The Business School was unexpectedly invited to take part in the challenge by the office of His Highness Sheikh Mohammed bin Rashid Al Maktoum, Vice President and Prime Minister of the UAE, Ruler of Dubai.
The challenge was timed to coincide with the high powered World Government Summit, which brings together prominent leaders from the public and private sectors for an “inspirational, thought-provoking, and future-focused dialogue” on ways to improve the lives of the world’s citizens.
The summit is supported by the United Nations, the World Bank, the WTO and the World Economic Forum. Attendees this year will include the Prime Minister of India, Narendra Modi; the CEO of NASDAQ; the President of the World Bank, the Director General of the WTO and the Secretary General of the OECD.
The teams were given a scenario set in the UAE in 2031 and asked to maintain the nation’s success with a future roadmap to 2071. Teams were informed of the topic and required to deliver a six minute presentation less than three days later.
The London Business School came first out of 17 schools, including Wharton, HEC, and Harvard.
Team member and advertising consultant, Celia Wallace, said that the University of Sydney team was “up there amongst the best”.
There is no doubt in our minds that the University of Sydney Business School will be invited back to compete next year
“This experience has been outstanding and being able to represent the Business School in the summit for us was second to none,” said Celia.
“There is no doubt in our minds that the University of Sydney Business School will be invited back to compete next year,” she added.
Celia saw the challenge as an opportunity to apply the skills acquired through the School’s MBA. “The program taught me to look at complex problems in a creative and innovative way,” she said.
Fellow team member, Suzette Joachim, who is a policy manager with the New South Wales Department of Education, said the MBA gave her an understanding of just how fast the world is changing and the skills needed to effectively manage through those changes.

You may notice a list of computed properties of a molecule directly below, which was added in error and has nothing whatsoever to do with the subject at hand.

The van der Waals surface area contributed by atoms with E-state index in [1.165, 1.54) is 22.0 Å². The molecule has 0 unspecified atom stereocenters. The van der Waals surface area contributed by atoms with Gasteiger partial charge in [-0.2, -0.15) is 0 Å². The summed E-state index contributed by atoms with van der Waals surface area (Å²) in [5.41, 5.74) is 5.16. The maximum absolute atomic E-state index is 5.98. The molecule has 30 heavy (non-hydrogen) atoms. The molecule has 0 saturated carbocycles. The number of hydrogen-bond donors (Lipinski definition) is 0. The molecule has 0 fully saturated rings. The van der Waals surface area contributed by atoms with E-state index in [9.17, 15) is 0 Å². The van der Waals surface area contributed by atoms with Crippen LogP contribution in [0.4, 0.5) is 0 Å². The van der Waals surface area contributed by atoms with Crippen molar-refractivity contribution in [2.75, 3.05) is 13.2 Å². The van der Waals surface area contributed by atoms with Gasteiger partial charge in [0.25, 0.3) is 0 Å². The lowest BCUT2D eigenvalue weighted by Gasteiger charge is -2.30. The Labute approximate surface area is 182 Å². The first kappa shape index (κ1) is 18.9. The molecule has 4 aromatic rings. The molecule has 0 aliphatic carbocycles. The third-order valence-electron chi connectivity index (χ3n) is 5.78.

The remaining four team members were Chris Murphy, Adam Brownlee, Willis Gray and Diane Chapman.
All six, said Director of the MBA Professor Guy Ford, have some formal qualifications in public policy or international relations. “The MBA has also given them other skills; a broader perspective and creative problem solving abilities.”
“They’ve all worked together before really well, they’ve got these exceptional team building skills. It is also a diverse, lean and very agile group of highly talented people,” Professor Ford added.
Congratulating the team, the Dean, Professor Greg Whitwell, said “the School’s fundamental mission is to provide a transformative educational experience that prepares students for the jobs and the industries of the future and to nurture leaders who can thrive in a world subject to more change and uncertainty than ever before.”
“Our team’s performance is a clear indication that we are succeeding in that mission,” he said.
The Business School’s MBA was the nation’s number one program of its kind in 2017, according to the biennial MBA ranking published by the Australian Financial Review’s highly respected BOSS magazine.
The Business School’s part-time MBA, launched in 2013, achieved top place on its inaugural appearance in the highly competitive ranking of 15 programs offered by Australia’s leading Universities.